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San Francisco’s Parks Scoured in Wildlife Inventory

The Golden Gate Bridge looms large over the much-invaded San Francisco Bay. The waters harbor more than 300 invasive species, which is thought to be a record. (photo by Christian Mehlführer)
The Golden Gate Bridge looms large over the much-invaded San Francisco Bay. The waters host more than 300 invasive species, which is thought to be a record. (photo by Christian Mehlführer)

One soggy Saturday morning in March, six kids and their parents stared into the San Francisco Bay looking for “Mussels, Mollusks and More!” Smithsonian Marine Biologist Linda McCann was on hand to help make sense of it all.

“Anybody here know what those are?” McCann asks her rapt audience. “We have a lot of barnacles, don’t we? And it looks like we’ve got some algae here. We’ve got something that I can’t identify out of the water – maybe a hydroid on the end, see them? Those are alive.”

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“See the movement there? I think we’ve got some arthropods, see them? They’re related to lobsters and crabs. So we’ll take this in and try to identify those barnacles.” McCann directs the group inside of the dry laboratory.

Lightbulb tunicate found in San Francisco Bay (photo by Ken-ichi Ueda / iNaturalist.org)
Lightbulb tunicate found in San Francisco Bay (photo by Ken-ichi Ueda / iNaturalist.org)

“Wait. Does that thing have polka dots?” Sixth grade student Rudy Gorospe was inspecting a small colony of sea squirts. “See? The lighter color and then it has the dot thing. It looks like it’s got polka dots.”

And Jon Jarvis, Director of the National Parks Service, says that’s exactly the point of BioBlitz.

“We know that when you get a kid into the outdoors, this spark is ignited. And that spark can change their lives.” But Jarvis acknowledges that, as much as BioBlitz is about the kids, the National Parks Service benefits from all of their eager eyes and ears absorbing everything around them. “About 15 years ago, the National Parks Service launched the Natural Resource Challenge. And it was about, we need the baseline inventory of the natural resources that we’re charged to manage. And then we need a routine monitoring program of those resources.”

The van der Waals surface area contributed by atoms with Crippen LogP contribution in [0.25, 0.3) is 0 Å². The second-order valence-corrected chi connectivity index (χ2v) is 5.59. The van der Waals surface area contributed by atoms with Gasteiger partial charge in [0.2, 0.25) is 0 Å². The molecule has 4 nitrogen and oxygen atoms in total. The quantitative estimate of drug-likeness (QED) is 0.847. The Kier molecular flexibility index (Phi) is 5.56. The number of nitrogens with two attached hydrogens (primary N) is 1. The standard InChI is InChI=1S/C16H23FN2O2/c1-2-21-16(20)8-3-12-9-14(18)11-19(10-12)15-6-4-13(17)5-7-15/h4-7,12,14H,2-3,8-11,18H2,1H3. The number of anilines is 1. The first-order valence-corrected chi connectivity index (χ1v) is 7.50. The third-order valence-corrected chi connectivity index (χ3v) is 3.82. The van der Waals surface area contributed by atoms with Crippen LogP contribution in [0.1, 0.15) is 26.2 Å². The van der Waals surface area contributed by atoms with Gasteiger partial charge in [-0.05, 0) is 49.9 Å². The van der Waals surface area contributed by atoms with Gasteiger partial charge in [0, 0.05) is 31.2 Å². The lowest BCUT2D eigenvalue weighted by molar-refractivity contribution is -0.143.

So the National Park Service invited 2,700 school children and 300 scientists into the parks in order to better understand what is in each park. But since most non-scientists can’t reliably explain what they say and where they saw it, like so many other things in Silicon Valley, there’s an app for that.

BioBlitz partnered with iNaturalist, which is an organization with a smart phone app that connects people in the outdoors with scientists in labs who are capable of identifying a given species.

This American Kestrel is just one of 141 bird species documented at BioBlitz. (photo by Blake Matheson/iNaturalist)
This American Kestrel is one of 141 bird species documented at BioBlitz. (photo by Blake Matheson/iNaturalist)

“We offer them a digital guide to their backyards,” Scott Loarie, iNaturalist’s co-director, explains. “So have you ever been on a hike where you saw a butterfly or a wildflower and had no idea what it was, you snap a picture of it and you can use that picture to communicate with scientists. And it’s a win-win scenario, because you’ll learn about that creature, but then the scientists are able to get streams of data that is really useful for conservation.”

With the help of iNaturalist, this BioBlitz event was able to identify a record number of species in Golden Gate National Recreation Area. From 10,812 images uploaded from phones, a team of scientists were able to identify a total of 2,304 different species, including 80 that previously hadn’t been recorded as living in the region’s parks, as well as 15 endangered species.

“And we can come back and do these again at 10 year, 50 year, 100 year intervals and be able to document what has changed,” Jarvis says. “So this is a snap shot, but it’s a replicable snap shot, so we can come back and look in the future.”

Bonus content: Smithsonian marine biologist Chela Zabin explains why the San Francisco Bay is known as the country’s most populated with invasive species.

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